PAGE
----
Types of Company Director
Types of Director
The chairman creates the conditions for overall board and individual director effectiveness. With the help of the executive directors and the company secretary, the chairman sets the agenda for the board’s deliberations and ensures that strategy, performance, value creation and accountability, and issues relevant to these areas are reserved for board decision.
It is the responsibility of the chairman to:
- Create a climate in which thought and expression may flourish naturally
- Bring both individual and collective views together in a cohesive form
- Ensure awareness of what has been decided
The chairman also ensures effective communication with shareholders and other stakeholders and, in particular, that all directors are made aware of the views of those who provide the company’s capital.
The chairman of each board committee fulfils an important leadership role similar to that of the chairman of the board, particularly in creating the conditions for overall committee and individual director effectiveness.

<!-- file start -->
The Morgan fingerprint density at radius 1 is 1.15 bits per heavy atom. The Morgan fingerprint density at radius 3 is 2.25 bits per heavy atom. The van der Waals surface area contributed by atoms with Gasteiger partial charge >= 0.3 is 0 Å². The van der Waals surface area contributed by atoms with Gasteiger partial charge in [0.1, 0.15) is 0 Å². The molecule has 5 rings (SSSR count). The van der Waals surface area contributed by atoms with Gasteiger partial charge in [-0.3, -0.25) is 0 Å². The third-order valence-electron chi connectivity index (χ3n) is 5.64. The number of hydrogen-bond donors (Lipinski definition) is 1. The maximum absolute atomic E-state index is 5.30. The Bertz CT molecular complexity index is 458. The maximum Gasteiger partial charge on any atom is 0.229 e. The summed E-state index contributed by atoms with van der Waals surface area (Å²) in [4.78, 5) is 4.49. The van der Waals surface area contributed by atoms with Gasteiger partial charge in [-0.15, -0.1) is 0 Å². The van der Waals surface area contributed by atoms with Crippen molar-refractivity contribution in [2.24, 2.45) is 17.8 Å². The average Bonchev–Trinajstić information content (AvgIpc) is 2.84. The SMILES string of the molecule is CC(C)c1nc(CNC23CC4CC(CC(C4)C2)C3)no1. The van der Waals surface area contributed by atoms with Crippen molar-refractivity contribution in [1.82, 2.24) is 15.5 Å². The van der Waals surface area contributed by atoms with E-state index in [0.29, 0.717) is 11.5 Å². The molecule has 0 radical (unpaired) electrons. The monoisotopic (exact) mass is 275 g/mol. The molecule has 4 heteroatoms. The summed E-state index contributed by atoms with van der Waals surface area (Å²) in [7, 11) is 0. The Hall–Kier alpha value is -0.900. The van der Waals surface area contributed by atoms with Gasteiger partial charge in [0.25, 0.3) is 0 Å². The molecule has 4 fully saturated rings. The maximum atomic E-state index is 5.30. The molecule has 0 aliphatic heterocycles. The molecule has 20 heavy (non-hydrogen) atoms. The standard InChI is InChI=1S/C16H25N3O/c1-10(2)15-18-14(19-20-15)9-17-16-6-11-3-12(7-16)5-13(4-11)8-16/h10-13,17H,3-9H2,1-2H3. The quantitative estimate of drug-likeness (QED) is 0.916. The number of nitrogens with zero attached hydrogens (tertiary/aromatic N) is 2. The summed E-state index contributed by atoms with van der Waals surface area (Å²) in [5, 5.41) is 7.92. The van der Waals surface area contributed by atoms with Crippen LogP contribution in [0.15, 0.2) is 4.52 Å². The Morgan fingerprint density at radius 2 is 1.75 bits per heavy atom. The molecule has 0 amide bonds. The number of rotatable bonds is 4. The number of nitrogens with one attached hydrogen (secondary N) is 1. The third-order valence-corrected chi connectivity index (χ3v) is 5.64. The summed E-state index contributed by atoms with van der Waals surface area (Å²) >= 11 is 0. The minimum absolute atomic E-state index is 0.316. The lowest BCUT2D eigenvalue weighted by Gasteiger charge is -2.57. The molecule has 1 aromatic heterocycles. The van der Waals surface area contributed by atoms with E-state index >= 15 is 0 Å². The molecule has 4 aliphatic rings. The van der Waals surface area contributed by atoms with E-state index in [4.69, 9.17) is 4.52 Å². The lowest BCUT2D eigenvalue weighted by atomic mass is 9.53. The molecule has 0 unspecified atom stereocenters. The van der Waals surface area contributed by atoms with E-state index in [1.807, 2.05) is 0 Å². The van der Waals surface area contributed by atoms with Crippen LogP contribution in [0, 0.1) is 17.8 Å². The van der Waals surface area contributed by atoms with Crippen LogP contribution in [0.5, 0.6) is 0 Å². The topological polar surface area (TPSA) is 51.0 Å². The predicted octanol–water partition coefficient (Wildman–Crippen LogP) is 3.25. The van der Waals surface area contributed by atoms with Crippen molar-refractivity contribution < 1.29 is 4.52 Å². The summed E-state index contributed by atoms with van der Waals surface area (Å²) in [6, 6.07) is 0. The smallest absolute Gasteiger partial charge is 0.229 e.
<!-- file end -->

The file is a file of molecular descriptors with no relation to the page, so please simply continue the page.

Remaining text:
Senior Independent Director
The boards of publicly listed companies should appoint a senior independent director from among their independent non-executives. To qualify as “independent”, non-executives need to have the necessary independence of character and judgement and also be free of any connections that may lead to a conflict of interest. This means not having any contractual or other relationship with the company or its directors apart from the current office of director and not being subject to any control or influence of a third party which could affect the exercise of independent judgement.
Senior independent directors serve as a sounding board for the chairman and act as an intermediary for the other directors. They are responsible for holding annual meetings with non-executives, without the chairman present, to appraise the chairman’s performance. They would also be expected to meet with the non-executives on other such occasions when necessary.